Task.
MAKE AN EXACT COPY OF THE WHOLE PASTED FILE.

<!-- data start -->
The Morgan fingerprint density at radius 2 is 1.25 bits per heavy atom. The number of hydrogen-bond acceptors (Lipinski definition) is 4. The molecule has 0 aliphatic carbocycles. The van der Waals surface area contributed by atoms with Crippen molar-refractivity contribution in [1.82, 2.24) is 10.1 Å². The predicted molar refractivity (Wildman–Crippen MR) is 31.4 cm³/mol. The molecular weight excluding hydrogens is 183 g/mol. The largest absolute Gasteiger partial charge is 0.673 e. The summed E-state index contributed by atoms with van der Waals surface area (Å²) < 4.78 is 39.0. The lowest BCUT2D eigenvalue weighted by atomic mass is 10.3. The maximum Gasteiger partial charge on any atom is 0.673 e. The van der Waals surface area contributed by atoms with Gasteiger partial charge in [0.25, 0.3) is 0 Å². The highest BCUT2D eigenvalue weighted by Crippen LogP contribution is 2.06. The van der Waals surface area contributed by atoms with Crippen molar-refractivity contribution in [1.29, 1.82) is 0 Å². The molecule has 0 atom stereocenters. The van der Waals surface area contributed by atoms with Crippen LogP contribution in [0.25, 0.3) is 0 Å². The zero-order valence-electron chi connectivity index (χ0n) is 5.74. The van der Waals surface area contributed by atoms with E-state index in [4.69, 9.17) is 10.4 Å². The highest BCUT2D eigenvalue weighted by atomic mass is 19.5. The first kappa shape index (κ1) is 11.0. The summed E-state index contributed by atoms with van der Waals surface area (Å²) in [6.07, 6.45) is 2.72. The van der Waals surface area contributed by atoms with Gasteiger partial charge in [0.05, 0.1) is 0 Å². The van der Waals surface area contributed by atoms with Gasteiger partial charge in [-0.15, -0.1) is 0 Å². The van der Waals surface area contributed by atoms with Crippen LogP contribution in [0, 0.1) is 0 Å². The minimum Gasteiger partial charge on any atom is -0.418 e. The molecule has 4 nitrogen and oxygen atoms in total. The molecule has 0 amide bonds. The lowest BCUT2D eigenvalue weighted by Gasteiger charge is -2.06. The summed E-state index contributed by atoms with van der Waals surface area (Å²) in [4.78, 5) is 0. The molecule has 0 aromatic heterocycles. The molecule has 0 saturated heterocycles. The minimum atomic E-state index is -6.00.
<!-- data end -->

The Morgan fingerprint density at radius 2 is 1.25 bits per heavy atom. The number of hydrogen-bond acceptors (Lipinski definition) is 4. The molecule has 0 aliphatic carbocycles. The van der Waals surface area contributed by atoms with Crippen molar-refractivity contribution in [1.82, 2.24) is 10.1 Å². The predicted molar refractivity (Wildman–Crippen MR) is 31.4 cm³/mol. The molecular weight excluding hydrogens is 183 g/mol. The largest absolute Gasteiger partial charge is 0.673 e. The summed E-state index contributed by atoms with van der Waals surface area (Å²) < 4.78 is 39.0. The lowest BCUT2D eigenvalue weighted by atomic mass is 10.3. The maximum Gasteiger partial charge on any atom is 0.673 e. The van der Waals surface area contributed by atoms with Gasteiger partial charge in [0.25, 0.3) is 0 Å². The highest BCUT2D eigenvalue weighted by Crippen LogP contribution is 2.06. The van der Waals surface area contributed by atoms with Crippen molar-refractivity contribution in [1.29, 1.82) is 0 Å². The molecule has 0 atom stereocenters. The van der Waals surface area contributed by atoms with Crippen LogP contribution in [0.25, 0.3) is 0 Å². The zero-order valence-electron chi connectivity index (χ0n) is 5.74. The van der Waals surface area contributed by atoms with E-state index in [4.69, 9.17) is 10.4 Å². The highest BCUT2D eigenvalue weighted by atomic mass is 19.5. The first kappa shape index (κ1) is 11.0. The summed E-state index contributed by atoms with van der Waals surface area (Å²) in [6.07, 6.45) is 2.72. The van der Waals surface area contributed by atoms with Gasteiger partial charge in [0.05, 0.1) is 0 Å². The van der Waals surface area contributed by atoms with Gasteiger partial charge in [-0.15, -0.1) is 0 Å². The van der Waals surface area contributed by atoms with Crippen LogP contribution in [0, 0.1) is 0 Å². The minimum Gasteiger partial charge on any atom is -0.418 e. The molecule has 4 nitrogen and oxygen atoms in total. The molecule has 0 amide bonds. The lowest BCUT2D eigenvalue weighted by Gasteiger charge is -2.06. The summed E-state index contributed by atoms with van der Waals surface area (Å²) in [4.78, 5) is 0. The molecule has 0 aromatic heterocycles. The molecule has 0 saturated heterocycles. The minimum atomic E-state index is -6.00.